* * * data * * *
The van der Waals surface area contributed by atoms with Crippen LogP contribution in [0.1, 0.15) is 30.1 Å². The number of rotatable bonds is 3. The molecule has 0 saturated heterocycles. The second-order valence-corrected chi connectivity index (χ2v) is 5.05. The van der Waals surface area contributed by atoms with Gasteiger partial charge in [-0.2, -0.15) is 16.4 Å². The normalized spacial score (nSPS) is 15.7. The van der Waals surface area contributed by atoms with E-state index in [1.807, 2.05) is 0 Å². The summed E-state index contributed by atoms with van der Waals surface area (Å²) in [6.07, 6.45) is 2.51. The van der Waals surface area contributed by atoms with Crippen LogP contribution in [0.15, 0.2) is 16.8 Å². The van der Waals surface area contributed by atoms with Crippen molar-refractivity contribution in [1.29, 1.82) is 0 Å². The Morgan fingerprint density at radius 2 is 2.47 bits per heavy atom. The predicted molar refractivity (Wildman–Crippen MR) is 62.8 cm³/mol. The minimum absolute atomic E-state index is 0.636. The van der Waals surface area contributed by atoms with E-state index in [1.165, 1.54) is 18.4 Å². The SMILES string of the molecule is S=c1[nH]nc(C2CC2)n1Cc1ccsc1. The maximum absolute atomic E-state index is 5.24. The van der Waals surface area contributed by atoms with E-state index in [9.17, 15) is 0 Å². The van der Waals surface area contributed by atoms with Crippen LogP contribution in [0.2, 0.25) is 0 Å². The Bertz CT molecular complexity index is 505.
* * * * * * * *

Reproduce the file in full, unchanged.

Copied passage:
The van der Waals surface area contributed by atoms with Crippen LogP contribution in [0.1, 0.15) is 30.1 Å². The number of rotatable bonds is 3. The molecule has 0 saturated heterocycles. The second-order valence-corrected chi connectivity index (χ2v) is 5.05. The van der Waals surface area contributed by atoms with Gasteiger partial charge in [-0.2, -0.15) is 16.4 Å². The normalized spacial score (nSPS) is 15.7. The van der Waals surface area contributed by atoms with E-state index in [1.807, 2.05) is 0 Å². The summed E-state index contributed by atoms with van der Waals surface area (Å²) in [6.07, 6.45) is 2.51. The van der Waals surface area contributed by atoms with Crippen LogP contribution in [0.15, 0.2) is 16.8 Å². The van der Waals surface area contributed by atoms with Crippen molar-refractivity contribution in [1.29, 1.82) is 0 Å². The Morgan fingerprint density at radius 2 is 2.47 bits per heavy atom. The predicted molar refractivity (Wildman–Crippen MR) is 62.8 cm³/mol. The minimum absolute atomic E-state index is 0.636. The van der Waals surface area contributed by atoms with E-state index in [1.165, 1.54) is 18.4 Å². The SMILES string of the molecule is S=c1[nH]nc(C2CC2)n1Cc1ccsc1. The maximum absolute atomic E-state index is 5.24. The van der Waals surface area contributed by atoms with E-state index in [9.17, 15) is 0 Å². The van der Waals surface area contributed by atoms with Crippen LogP contribution in [0.2, 0.25) is 0 Å². The Bertz CT molecular complexity index is 505.